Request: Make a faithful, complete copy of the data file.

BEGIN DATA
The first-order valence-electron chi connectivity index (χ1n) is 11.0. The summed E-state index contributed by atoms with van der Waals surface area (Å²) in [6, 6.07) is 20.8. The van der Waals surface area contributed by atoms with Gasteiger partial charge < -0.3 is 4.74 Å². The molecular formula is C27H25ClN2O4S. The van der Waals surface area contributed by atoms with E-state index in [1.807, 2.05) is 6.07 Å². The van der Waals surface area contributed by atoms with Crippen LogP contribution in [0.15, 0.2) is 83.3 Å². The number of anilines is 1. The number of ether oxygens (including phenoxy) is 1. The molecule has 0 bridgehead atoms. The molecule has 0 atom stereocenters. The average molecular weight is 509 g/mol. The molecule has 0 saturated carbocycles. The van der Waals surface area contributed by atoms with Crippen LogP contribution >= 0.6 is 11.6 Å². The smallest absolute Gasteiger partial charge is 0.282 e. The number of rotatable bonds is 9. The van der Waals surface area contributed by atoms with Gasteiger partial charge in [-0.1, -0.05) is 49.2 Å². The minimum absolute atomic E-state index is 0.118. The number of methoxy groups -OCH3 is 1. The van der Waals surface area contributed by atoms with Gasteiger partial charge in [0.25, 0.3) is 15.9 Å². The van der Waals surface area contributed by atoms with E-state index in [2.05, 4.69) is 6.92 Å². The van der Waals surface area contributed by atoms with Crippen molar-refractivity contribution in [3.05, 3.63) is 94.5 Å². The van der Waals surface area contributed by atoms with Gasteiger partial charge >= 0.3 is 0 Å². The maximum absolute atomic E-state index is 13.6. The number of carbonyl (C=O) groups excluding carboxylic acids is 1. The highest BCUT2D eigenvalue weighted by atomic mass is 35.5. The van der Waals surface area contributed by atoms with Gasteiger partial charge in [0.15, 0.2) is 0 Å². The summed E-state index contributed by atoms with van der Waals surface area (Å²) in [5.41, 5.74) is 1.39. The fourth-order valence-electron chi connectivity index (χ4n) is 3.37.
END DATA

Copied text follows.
The first-order valence-electron chi connectivity index (χ1n) is 11.0. The summed E-state index contributed by atoms with van der Waals surface area (Å²) in [6, 6.07) is 20.8. The van der Waals surface area contributed by atoms with Gasteiger partial charge < -0.3 is 4.74 Å². The molecular formula is C27H25ClN2O4S. The van der Waals surface area contributed by atoms with E-state index in [1.807, 2.05) is 6.07 Å². The van der Waals surface area contributed by atoms with Crippen LogP contribution in [0.15, 0.2) is 83.3 Å². The number of anilines is 1. The number of ether oxygens (including phenoxy) is 1. The molecule has 0 bridgehead atoms. The molecule has 0 atom stereocenters. The average molecular weight is 509 g/mol. The molecule has 0 saturated carbocycles. The van der Waals surface area contributed by atoms with Crippen LogP contribution >= 0.6 is 11.6 Å². The smallest absolute Gasteiger partial charge is 0.282 e. The number of rotatable bonds is 9. The van der Waals surface area contributed by atoms with Gasteiger partial charge in [-0.1, -0.05) is 49.2 Å². The minimum absolute atomic E-state index is 0.118. The number of methoxy groups -OCH3 is 1. The van der Waals surface area contributed by atoms with Gasteiger partial charge in [0.25, 0.3) is 15.9 Å². The van der Waals surface area contributed by atoms with E-state index in [2.05, 4.69) is 6.92 Å². The van der Waals surface area contributed by atoms with Crippen molar-refractivity contribution in [3.05, 3.63) is 94.5 Å². The van der Waals surface area contributed by atoms with Gasteiger partial charge >= 0.3 is 0 Å². The maximum absolute atomic E-state index is 13.6. The number of carbonyl (C=O) groups excluding carboxylic acids is 1. The highest BCUT2D eigenvalue weighted by atomic mass is 35.5. The van der Waals surface area contributed by atoms with Gasteiger partial charge in [0.15, 0.2) is 0 Å². The summed E-state index contributed by atoms with van der Waals surface area (Å²) in [5.41, 5.74) is 1.39. The fourth-order valence-electron chi connectivity index (χ4n) is 3.37.